- make on-boarding flexible and considerate, keep in steady contact, frequent joint reflection on progress, necessary interventions should be well coordinated
- enable development and growth, even if the star career is not possible
- live corporate values – in particular, more than anyone else, brain workers need to believe in them to run up to full power
- recognition is the essential indicator that meaningful work has been done; it may result from the performance itself (“chopping wood is popular because you can see the success immediately”, as Einstein said), or it has to come from clients, colleagues and executives
- basic trust in leadership and organisation is a prerequisite for loyalty – and this strengthens employees in view of occasionally increased workload
Boreout and burnout prevention from the perspective of the individual:
- read job ad accurately and questioning, don’t hesitate to call back
- prepare well for the intended activities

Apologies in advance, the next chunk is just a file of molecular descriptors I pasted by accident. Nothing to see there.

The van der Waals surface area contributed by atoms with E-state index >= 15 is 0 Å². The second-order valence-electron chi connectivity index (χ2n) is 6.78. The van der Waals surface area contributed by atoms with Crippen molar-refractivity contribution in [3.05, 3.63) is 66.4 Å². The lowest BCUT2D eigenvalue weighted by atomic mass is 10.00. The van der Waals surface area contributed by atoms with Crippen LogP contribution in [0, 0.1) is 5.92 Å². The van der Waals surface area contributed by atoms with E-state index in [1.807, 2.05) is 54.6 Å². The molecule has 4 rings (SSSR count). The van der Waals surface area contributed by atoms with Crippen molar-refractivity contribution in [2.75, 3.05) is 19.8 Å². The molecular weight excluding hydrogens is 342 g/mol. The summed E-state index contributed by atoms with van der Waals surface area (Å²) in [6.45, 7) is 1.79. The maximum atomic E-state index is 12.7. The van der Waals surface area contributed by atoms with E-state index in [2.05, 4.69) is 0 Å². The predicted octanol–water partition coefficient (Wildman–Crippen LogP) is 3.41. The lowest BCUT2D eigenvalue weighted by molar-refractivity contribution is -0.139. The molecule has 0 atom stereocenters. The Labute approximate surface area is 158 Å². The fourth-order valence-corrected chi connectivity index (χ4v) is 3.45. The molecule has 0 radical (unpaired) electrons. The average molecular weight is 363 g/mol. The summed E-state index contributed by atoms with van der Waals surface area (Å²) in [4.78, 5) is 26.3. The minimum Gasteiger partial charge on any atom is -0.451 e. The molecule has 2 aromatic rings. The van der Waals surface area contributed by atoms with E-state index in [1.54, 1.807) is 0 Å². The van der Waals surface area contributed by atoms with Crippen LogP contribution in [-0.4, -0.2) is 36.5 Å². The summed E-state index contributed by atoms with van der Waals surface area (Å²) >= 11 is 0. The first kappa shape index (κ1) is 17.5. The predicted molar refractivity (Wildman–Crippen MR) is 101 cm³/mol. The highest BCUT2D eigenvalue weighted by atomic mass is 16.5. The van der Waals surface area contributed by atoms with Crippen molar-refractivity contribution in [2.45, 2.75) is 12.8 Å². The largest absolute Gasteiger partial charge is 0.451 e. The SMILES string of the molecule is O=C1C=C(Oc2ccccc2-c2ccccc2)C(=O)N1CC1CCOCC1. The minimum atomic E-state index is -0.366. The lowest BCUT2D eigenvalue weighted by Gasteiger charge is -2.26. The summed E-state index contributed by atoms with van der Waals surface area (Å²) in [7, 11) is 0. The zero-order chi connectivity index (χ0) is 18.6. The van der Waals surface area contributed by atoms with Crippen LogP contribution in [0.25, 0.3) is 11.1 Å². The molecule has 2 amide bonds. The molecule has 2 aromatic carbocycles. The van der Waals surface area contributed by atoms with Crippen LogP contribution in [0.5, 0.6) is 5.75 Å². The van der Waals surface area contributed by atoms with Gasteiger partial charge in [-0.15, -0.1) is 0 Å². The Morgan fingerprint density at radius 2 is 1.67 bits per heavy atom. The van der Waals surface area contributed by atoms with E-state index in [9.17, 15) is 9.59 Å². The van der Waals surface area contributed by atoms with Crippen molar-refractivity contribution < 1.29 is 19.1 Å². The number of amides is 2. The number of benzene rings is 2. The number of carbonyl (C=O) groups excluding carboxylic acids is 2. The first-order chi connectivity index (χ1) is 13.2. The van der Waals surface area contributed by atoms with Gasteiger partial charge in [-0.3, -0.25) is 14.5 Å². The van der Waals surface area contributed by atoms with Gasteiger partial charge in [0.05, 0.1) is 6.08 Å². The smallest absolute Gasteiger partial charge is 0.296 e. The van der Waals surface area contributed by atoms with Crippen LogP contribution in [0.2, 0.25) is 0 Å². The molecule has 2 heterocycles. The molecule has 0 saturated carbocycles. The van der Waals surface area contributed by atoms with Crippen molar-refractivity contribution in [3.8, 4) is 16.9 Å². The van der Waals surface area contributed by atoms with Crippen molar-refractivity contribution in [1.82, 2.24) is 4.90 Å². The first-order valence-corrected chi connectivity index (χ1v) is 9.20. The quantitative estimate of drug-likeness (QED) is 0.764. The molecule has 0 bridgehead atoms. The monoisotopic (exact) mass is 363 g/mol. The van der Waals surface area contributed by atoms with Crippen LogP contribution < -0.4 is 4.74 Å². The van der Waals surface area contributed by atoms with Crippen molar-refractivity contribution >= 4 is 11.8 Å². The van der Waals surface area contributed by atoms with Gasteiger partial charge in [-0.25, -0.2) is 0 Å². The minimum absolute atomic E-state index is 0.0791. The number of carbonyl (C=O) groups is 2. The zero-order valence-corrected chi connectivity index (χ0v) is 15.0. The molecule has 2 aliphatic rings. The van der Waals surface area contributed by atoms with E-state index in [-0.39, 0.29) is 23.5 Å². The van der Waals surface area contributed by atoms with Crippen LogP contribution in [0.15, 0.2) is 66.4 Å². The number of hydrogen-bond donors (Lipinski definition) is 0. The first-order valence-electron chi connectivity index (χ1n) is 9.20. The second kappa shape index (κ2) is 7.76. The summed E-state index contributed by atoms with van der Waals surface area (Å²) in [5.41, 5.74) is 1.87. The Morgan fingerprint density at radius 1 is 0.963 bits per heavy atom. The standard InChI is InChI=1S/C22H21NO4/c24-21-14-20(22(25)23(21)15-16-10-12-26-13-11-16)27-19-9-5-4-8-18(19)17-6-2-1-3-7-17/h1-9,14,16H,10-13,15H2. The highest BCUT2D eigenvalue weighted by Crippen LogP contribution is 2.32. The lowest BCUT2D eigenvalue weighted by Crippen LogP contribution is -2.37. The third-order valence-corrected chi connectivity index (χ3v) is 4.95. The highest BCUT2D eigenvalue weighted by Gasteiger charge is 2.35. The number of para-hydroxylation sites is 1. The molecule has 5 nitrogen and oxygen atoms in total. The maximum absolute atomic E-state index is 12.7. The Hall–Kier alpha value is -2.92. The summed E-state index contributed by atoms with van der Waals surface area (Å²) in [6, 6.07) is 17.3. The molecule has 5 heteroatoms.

- right from day one, continuous exchange with colleagues and managers in order to learn and to adapt
- try to actively shape objectives and work environment as far as possible, taking into account the interests of the organization
- learn and grow
The general rule holds:
„Employees need to feel needed and appreciated. This is best done by showing them that they are needed and appreciated; and they should honor that appreciation by doing their part.“
Does it surprise you that I consider systemic coaching and consulting as optimal methods for boreout and burnout prevention?
 Die Zeit, Karriere: Dafür bezahlt zu werden, nichts zu tun
 karriere.at Umfrage: „Chef, mir ist fad!“ (25.1.2016)
 Wikipedia: Boreout
 Wikipedia: Occupational burnout
 Mihaly Csikszentmihalyi: Flow – das Geheimnis des Glücks
Note: The German version of this text has been published under the title ‘Boreout und Burnout – ein seltsames Paar’ as a contribution to Frédéric Jordan’s blog parade ‘Boreout – Krankheit oder Langeweile?‘ in February 2015.
Credit: The picture on this page has been created by Leopold Faltin, meincoach.at, and is licensed under a Creative Commons license (CC BY 3.0. AT) – Attribution: link to this page with anchor text ‘Leopold Faltin’.